Skip to main content

Another day, another big swing for Giancarlo Stanton.

The slugger just loves this time of year.

Stanton hit one of New York’s four homers, Luis Severino struck out eight while pitching into the sixth inning and the Yankees beat the Toronto Blue Jays 11-6 on Saturday.

Story continues below advertisement

Didi Gregorius, Miguel Andujar and Greg Bird also connected as New York moved 31 games over .500, matching a season high. Andujar had three hits and three RBIs and Gregorius also drove in three runs.

“We’ve just been a tough out,” Stanton said. “One through nine has just been grinding the pitcher down and getting into good counts and doing damage.”

Stanton belted a long drive for the second straight day, this time a 412-foot solo shot with two out in the fourth for his 32nd homer of the season.

The 28-year-old Stanton got off to a slow start in his first year with New York after he was acquired in an off-season trade with Miami. He hit just .198 with four homers and 12 RBIs in his first 20 games.

But those days seem like a long time ago now. He has seven homers in his last 12 games and is batting .323 (23 for 71) in August. He hit .349 with 18 homers for last August with the Marlins.

“I knew I had a big hole to dig out of,” Stanton said. “But I don’t ever doubt my craft or my work. Sometimes in this game, (it) takes longer than you expect or want.”

Stanton has helped carry the load for New York while Aaron Judge and Gary Sanchez have been sidelined with injuries. Stanton himself has been limited to designated-hitter duties because of a sore left hamstring, but he is hoping to return to the field during an interleague series at Miami on Tuesday and Wednesday.

Story continues below advertisement

“He’s an elite-level slugger,” manager Aaron Boone said. “He’s a big reason why we’ve been able to continue to win games.”

Toronto has lost three straight and four of six. Billy McKinney, who came over when the Blue Jays traded J.A. Happ to the Yankees last month, had two hits and two RBIs against his former team, but Sean Reid-Foley (0-2) was hit hard in his second major league start.

“There’s a ton of talent,” Toronto manager John Gibbons said of his young players. “They’re just trying to harness it (and) put the whole game together.”

The Yankees scored in each of the first five innings. Gregorius hit a two-run shot in the first for his 22nd homer. Andujar added a two-run double in New York’s three-run third, and then hit a solo drive in the fifth for his 20th homer.

Reid-Foley was charged with eight runs, six earned, and seven hits in 4 1/3 innings. He struck out six and walked three.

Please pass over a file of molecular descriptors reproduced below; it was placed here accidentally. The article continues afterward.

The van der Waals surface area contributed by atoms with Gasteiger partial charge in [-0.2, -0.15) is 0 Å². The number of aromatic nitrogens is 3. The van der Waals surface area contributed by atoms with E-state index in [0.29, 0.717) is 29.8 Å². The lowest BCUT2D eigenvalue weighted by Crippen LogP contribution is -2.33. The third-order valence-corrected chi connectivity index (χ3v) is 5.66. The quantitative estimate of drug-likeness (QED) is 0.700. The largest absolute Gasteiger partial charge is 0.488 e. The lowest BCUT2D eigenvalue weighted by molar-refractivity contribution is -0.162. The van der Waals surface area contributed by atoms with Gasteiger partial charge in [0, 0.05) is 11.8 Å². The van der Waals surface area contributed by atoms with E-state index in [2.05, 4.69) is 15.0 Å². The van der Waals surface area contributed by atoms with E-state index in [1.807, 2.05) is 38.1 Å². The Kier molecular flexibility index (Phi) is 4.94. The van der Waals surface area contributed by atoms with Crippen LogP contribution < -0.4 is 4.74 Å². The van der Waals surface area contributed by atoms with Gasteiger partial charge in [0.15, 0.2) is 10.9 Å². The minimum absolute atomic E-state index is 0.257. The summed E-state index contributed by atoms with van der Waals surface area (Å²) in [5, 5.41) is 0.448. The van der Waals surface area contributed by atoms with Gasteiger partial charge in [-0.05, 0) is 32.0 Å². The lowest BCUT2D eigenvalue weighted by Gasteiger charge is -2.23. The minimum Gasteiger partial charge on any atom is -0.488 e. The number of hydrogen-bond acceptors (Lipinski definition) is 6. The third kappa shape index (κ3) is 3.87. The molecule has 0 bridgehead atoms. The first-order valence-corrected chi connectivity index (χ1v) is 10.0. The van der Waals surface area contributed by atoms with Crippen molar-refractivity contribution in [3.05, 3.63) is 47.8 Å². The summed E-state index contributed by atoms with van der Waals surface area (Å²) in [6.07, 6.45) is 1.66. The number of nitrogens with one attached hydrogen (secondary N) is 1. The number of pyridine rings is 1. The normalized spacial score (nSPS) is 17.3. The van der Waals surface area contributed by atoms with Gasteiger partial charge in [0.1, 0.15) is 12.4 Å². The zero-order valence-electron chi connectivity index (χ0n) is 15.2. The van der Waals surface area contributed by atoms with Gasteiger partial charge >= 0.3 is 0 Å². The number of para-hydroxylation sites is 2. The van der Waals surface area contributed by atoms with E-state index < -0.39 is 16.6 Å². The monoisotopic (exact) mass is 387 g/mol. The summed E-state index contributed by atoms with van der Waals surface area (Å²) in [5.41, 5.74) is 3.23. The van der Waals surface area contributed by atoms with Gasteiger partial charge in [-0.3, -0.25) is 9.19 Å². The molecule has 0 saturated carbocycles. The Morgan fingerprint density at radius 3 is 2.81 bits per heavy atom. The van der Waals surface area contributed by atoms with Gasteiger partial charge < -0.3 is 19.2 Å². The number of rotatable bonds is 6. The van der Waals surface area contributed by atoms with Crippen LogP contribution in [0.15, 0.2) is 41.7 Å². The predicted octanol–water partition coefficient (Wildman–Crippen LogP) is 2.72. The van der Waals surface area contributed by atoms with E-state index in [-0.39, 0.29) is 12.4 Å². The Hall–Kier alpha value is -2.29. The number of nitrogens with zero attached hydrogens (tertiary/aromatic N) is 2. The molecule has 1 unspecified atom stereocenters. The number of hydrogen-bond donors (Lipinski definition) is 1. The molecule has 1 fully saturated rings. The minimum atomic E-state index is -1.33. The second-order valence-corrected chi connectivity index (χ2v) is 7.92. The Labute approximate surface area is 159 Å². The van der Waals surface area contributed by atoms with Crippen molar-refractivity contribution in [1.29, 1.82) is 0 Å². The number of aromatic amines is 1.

Severino (16-6) won for just the second time in his last seven starts. The All-Star right-hander allowed two runs and six hits in five-plus innings, moving into a tie with Washington’s Max Scherzer for the major league lead in wins.

Story continues below advertisement

Toronto took advantage of a pair of errors to score five times in the sixth. McKinney had a bases-clearing single, but was thrown out trying to reach third after right fielder Neil Walker mishandled the ball.

Bird homered in the eighth as the Yanks scored three times off two relievers to create a little breathing room. Nine different Yankees have at least 10 homers.

Report an error
Comments

Welcome to The Globe and Mail’s comment community. This is a space where subscribers can engage with each other and Globe staff. Non-subscribers can read and sort comments but will not be able to engage with them in any way. Click here to subscribe.

If you would like to write a letter to the editor, please forward it to letters@globeandmail.com. Readers can also interact with The Globe on Facebook and Twitter .

Welcome to The Globe and Mail’s comment community. This is a space where subscribers can engage with each other and Globe staff. Non-subscribers can read and sort comments but will not be able to engage with them in any way. Click here to subscribe.

If you would like to write a letter to the editor, please forward it to letters@globeandmail.com. Readers can also interact with The Globe on Facebook and Twitter .

Welcome to The Globe and Mail’s comment community. This is a space where subscribers can engage with each other and Globe staff.

We aim to create a safe and valuable space for discussion and debate. That means:

  • All comments will be reviewed by one or more moderators before being posted to the site. This should only take a few moments.
  • Treat others as you wish to be treated
  • Criticize ideas, not people
  • Stay on topic
  • Avoid the use of toxic and offensive language
  • Flag bad behaviour

Comments that violate our community guidelines will be removed. Commenters who repeatedly violate community guidelines may be suspended, causing them to temporarily lose their ability to engage with comments.

Read our community guidelines here

Discussion loading ...

Due to technical reasons, we have temporarily removed commenting from our articles. We hope to have this fixed soon. Thank you for your patience. If you are looking to give feedback on our new site, please send it along to feedback@globeandmail.com. If you want to write a letter to the editor, please forward to letters@globeandmail.com.
Cannabis pro newsletter